Keeping the actual documents that show how much money you have and/or where the money came from and went to can be critical in a Divorce Case, since tracing those funds to show that they are your separate property – not community property – is often the difference between keeping it all for yourself and being forced to split it up 50/50. The opposite principle is also true: having the documents that show that the community estate had some asset and/or funds can mean getting to split them up 50/50. A Good Divorce Attorney will tell you to keep critical records like tax returns and account statements showing large balances just in case.

In the recent case In re Marriage of Prentis Margulis & Margulis (2011) 198 Cal.App.4th 1252, the hazards of not keeping good records was reiterated by the Appeals Court. The parties separated in 1996, but Husband continued to handle the community finances and pay Wife’s bills up to 2001. In June of 2002 Wife filed for Divorce, but Husband did not file his Response until February of 2007. After a separation of more than 11 years the parties disagreed regarding what was left of the community estate and therefore what should be divided 50/50. Husband had managed the community accounts, but he failed to provide the records showing where the community funds had went. Husband asserted that Wife had no proof that he had taken the funds and Wife asserted that Husband had not shown where the money went. In a different setting this might have been referred to as a “he said she said” type of case. Alas for Husband, he was not so lucky. Wife had a single document (her Exhibit 18) which Husband had prepared in 1999 showing $787,000 in community assets. That lone document was enough to shift the burden of proof to Husband so that he had to show where the money went and/or show what the value was at time of trial.

The case was worse for Husband than being stuck owing half (or more) of that $787,000 due to poor recordkeeping. Husband had commingled community and separate funds, and could not show what the source was for the payment of approximately $590,987 in payments he claimed he had made on Wife’s behalf over those 11 years of separation. Not providing the documentation meant that he could not trace the source, and could (the case was set back to the Trial Court) result in him losing all or a large part of any reimbursement and/or credit he would have been awarded for those payments.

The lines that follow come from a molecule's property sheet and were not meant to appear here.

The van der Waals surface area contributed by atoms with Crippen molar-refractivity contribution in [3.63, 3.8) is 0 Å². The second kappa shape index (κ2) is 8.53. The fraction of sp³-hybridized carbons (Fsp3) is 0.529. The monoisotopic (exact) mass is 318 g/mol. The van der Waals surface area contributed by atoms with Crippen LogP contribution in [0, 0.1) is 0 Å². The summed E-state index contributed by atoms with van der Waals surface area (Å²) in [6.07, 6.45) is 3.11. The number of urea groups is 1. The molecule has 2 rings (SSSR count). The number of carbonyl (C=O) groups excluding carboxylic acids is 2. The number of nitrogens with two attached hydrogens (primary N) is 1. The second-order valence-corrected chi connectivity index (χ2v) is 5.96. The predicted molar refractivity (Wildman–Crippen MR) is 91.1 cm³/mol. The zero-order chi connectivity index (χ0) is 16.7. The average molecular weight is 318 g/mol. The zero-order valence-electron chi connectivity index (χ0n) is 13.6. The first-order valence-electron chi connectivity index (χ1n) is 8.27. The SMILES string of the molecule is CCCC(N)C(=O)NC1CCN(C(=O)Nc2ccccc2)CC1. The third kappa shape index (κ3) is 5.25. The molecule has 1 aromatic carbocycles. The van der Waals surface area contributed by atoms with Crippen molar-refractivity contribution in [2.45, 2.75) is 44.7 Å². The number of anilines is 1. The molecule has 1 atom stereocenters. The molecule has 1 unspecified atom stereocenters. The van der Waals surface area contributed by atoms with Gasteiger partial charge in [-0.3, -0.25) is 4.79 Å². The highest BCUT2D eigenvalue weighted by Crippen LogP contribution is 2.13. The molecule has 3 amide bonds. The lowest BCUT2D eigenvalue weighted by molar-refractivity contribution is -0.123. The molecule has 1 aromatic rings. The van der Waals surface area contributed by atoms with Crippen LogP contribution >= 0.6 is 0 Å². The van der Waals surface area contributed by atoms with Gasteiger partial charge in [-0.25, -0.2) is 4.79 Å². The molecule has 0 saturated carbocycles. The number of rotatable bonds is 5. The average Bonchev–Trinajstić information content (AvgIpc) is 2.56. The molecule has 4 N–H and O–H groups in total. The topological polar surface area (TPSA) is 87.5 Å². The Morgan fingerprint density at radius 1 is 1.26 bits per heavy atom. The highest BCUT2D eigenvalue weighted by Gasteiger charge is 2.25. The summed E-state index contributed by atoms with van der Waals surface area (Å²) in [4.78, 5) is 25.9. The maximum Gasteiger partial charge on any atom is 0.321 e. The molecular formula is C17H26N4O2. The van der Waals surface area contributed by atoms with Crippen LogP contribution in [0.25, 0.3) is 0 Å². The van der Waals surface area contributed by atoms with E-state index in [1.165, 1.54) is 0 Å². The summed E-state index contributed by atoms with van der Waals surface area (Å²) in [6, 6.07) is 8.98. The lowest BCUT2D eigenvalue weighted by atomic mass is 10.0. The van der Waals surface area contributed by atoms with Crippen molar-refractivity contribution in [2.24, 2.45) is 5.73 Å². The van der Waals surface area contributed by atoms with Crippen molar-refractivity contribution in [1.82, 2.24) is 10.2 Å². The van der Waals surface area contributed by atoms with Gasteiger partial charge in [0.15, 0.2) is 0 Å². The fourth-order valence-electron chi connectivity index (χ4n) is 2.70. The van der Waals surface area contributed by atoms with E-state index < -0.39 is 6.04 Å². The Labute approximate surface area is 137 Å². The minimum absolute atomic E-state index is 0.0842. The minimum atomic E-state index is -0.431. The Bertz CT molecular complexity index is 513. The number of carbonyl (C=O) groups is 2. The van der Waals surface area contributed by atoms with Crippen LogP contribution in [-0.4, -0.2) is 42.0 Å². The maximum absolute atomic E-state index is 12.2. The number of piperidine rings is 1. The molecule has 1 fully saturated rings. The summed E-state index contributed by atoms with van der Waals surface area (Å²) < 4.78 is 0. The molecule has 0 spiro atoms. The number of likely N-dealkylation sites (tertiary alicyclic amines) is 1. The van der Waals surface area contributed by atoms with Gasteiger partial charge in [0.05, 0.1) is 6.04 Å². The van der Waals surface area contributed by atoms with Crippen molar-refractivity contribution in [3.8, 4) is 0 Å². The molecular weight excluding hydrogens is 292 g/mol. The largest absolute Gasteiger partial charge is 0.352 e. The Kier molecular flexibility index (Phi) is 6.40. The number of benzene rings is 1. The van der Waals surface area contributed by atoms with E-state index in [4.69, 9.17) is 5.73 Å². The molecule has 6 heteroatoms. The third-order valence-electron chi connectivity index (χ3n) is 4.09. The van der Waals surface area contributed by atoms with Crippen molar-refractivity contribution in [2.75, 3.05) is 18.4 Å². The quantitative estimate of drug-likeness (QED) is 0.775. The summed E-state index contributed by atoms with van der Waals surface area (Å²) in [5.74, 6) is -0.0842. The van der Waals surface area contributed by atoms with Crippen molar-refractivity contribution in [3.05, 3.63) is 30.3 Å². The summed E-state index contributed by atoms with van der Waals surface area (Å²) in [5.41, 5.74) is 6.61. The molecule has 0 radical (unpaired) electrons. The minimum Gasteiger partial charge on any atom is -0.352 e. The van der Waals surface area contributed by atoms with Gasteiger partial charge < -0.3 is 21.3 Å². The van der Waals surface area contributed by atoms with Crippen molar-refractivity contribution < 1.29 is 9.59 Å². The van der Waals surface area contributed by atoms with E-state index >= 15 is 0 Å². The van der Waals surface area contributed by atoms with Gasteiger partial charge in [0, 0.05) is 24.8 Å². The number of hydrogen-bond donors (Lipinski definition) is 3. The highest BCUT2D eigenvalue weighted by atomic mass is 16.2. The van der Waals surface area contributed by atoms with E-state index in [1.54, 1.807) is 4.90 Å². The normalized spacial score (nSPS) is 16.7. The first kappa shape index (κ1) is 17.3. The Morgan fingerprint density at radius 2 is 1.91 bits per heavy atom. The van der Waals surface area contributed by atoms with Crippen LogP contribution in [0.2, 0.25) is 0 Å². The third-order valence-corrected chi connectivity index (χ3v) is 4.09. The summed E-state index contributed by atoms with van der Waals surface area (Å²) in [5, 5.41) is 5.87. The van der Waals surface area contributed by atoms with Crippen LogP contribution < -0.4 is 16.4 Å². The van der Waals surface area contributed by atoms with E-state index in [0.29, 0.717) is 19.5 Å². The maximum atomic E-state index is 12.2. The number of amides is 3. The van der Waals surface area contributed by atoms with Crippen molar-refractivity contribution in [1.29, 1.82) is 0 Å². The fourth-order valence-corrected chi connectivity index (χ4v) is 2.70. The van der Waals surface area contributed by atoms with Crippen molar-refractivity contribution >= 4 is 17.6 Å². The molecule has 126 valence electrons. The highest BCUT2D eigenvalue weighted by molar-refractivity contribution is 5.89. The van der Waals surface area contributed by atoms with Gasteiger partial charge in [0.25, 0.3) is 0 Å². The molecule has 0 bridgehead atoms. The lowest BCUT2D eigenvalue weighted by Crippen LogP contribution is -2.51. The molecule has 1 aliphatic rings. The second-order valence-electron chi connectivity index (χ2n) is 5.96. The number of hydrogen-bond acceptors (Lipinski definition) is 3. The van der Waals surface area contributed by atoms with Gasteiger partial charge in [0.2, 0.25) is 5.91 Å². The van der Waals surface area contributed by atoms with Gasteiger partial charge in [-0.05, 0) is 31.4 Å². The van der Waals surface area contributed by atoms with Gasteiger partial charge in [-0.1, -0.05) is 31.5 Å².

A Good Divorce Attorney will know when the burden of proof might be shifted, as it was in the Margulis case, and will advise his clients to keep good records. Not every legal cliché you hear is as accurate as you might think. “Possession is nine tenths of the law” did not pan out for Husband, because he owed a fiduciary duty to show Wife where the money he had sole possession of went (he had a bad run in with the other tenth of the law). Another legal cliché, “get it in writing” proved to be spot on for Wife, since that one document prepared by Husband shifted the burden of proof.

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At the Law Offices of Thomas Chase Stutzman, A Professional Corporation, our San Jose Divorce Lawyers strive to keep our clients fully informed regarding what the rules are. Call us today to schedule a free 30 minute consultation to discuss your case with one of our San Jose Divorce Attorneys at 408 294-4600, or go to our website.